No pandemic is gonna stop us twisting that radio dial to find out just what is out there music wise! Today’s featured acts take ‘moody’ and ‘strange’ in all sorts of melodic and unexpected directions.
All my favourite poprock artists are growing up. Here with another 30-something pre-midlife crisis album is Mo Troper and his wrenching pain and discomfort adds up to 34 minutes of sweet sweet listening pleasure for us on his latest, Natural Beauty. Similar to Gregory Pepper (whose recent I Know Why You Cry is another winning sonic rendering of 30-something issues), Troper is toting up his 20s shortcomings with a bevy of frank, focused, but still melodious tunes. And like Pepper, Troper’s latest may be his most mature, fully realized work to date. “I Eat” kicks things off and sets the tone for the album, with its serious theme and carefully manicured production. Natural Beauty is just full of wonderfully layered sounds, strikingly varied keyboard flourishes, and an often naked honesty on the vocals front. Then again, “Your Boy” is the other side of this record, a textbook poprock masterpiece, anchored by a brilliant La’s-like jangle guitar hook at the start which just keeps mutating across piano, electric guitar and a slew of melodic vocals. This song is the soundtrack to a 1960s montage sequence where the boy meets a girl and joins a band and then a host of happy stuff happens. More serious themes emerge on “Potential,” “Lucky Devils” and “Better Than Nothing” but still they remain perky, poppy numbers. Possible influences abound here, with perhaps a bit indie 10cc or McCartney-meets-Morrissey on “In Love With Everyone” or a McCartney/Shins combo on “Your New Friend,” while “Everything” really reminds me of Apples in Stereo’s “Seems So” period. Personal fave: the new wave-ish “Almost Full Control” with its hypnotic bass work. For me, Natural Beauty is heading straight to the ‘best of 2020’ list, a must-have-the-whole-album release.
Melbourne’s Danny McDonald is a veteran of the Aussie indie music scene, playing on over 70 different projects since the early oughts. But one listen to his latest EP Modern Architecture and you’re going to be wondering where has he been? How has a guy this talented kept such a low international profile? Right out the gate, McDonald grabs the listener full force on the supercharged power pop should-be hit single, “Cordyline,” with its Big Star hooks and Brydsian background vocals. Then things rumble-guitar along nicely on the touching, rootsy duet with Anna Burley, “The Suburb I Grew Up In.” The 58 seconds of “Judge Me for my Art, Not Where I Live” sounds a lot like a punked up treatment of a great lost Plimsouls track. “Commuters Lament” vibes just a little Jayhawks while “Keeping the Dogs at Bay” is in the same vein as Richard Turgeon’s stolid stripped-down rocked-up pop. My only complaint about Modern Architecture is that is all ends too soon!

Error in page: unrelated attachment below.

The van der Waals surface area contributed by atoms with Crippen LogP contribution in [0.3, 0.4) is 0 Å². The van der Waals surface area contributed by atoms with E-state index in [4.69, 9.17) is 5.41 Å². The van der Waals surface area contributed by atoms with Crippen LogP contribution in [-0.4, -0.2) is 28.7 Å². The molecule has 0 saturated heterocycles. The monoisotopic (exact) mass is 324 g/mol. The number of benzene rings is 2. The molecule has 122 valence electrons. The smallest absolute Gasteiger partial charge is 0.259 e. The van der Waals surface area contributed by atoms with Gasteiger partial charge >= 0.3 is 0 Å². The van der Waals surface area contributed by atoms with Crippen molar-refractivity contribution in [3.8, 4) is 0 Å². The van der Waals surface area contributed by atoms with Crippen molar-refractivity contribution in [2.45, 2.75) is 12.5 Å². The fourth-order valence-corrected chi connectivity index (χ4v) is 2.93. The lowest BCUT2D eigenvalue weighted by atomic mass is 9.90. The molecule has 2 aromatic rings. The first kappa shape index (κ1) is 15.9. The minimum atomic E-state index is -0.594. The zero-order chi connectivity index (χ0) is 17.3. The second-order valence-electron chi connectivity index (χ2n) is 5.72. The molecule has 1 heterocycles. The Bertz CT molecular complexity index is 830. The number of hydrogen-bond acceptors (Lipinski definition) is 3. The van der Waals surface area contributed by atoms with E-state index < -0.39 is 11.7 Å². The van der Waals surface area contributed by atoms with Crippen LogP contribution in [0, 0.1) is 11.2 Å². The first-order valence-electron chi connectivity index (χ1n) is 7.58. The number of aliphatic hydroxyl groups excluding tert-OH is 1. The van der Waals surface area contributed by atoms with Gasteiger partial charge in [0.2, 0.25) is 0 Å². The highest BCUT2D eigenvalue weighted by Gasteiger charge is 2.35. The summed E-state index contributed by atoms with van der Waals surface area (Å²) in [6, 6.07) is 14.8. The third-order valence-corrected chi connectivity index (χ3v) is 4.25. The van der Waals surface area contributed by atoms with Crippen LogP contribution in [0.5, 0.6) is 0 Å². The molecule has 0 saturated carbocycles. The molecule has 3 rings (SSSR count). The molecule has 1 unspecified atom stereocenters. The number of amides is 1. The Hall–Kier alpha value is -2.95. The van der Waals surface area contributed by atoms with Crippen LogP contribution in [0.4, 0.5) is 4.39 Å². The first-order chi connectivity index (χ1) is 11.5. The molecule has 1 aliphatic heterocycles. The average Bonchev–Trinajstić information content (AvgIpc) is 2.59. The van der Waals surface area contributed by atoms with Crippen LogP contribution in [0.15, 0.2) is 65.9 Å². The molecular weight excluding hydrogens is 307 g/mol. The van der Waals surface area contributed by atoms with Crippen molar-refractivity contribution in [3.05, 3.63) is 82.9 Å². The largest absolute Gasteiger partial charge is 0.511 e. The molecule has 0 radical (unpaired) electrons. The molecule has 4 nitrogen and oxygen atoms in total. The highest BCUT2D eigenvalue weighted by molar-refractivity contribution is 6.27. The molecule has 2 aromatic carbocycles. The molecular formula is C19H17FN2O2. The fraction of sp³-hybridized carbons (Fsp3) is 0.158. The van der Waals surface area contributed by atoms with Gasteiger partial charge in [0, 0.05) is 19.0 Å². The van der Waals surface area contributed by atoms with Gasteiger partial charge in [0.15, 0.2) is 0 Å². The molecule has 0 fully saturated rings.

Another winning act from Melbourne is Adam Madric’s latest project, Pure Moods. On their debut album, Upward Spirals, there’s a fleeting Teenage Fanclub vibe at times, but on the whole this record is marked by a distinct sound – the rhythm guitar. More than is typical, it’s up front in the mix, anchoring the sonic portrait of the band. I love what sounds like an envelope of sound, the jangle drone, that opens the record on “Tide” and remains on “Backwards World.” Things shift gears with the title track which grooves along with a very 1970s soft rock rhythm guitar – that is until the Kraftwerk keyboards kick in and the whole thing slides in a different direction. There’s a tempo uptick on “Sideways Glance” and the jaunty “Sparkle” and both tunes shine melodically. Pure Moods’ Upward Spirals makes for intriguing, ultimately enjoyable listening with catchy songs that ride the tension between their lively musical performance and Madric’s somewhat low key, alienated vocals.
Taking a spin through Strange Passage’s Shouldn’t Be Too Long makes you realize just how good all those Morrissey solo albums could have been if they’d just sounded like this. And these guys are not even from some dreary northern British former industrial town but they’ve nailed the jangle alienation of the Mopster and his guitar pals. Seriously though, the songs here bubble with Smithian fun, like the energetic “Cloying Melody” with its rush of guitars and R.E.M.-meets-The The vocals. From the opening cut, “Idle Time,” it’s clear this is a really strong outing song-wise. Frankly, I can’t find a single track I wouldn’t hit replay on. Ok, maybe “Shouldn’t Be Too Long” seems special for cranking the sparkle on the guitars or “Ode” for being so Paul Simon doing Morrissey. Despite the comparisons, Strange Passage are not some wannabe something else band. They work this sound into something quite their own and it’s a pleasure to hear.
Now more than ever bands need our support to keep body and soul together! From the comfort of your self-distancing music room, check out Mo Troper, Danny McDonald, Pure Moods and Strange Passage on the internet to get their latest product.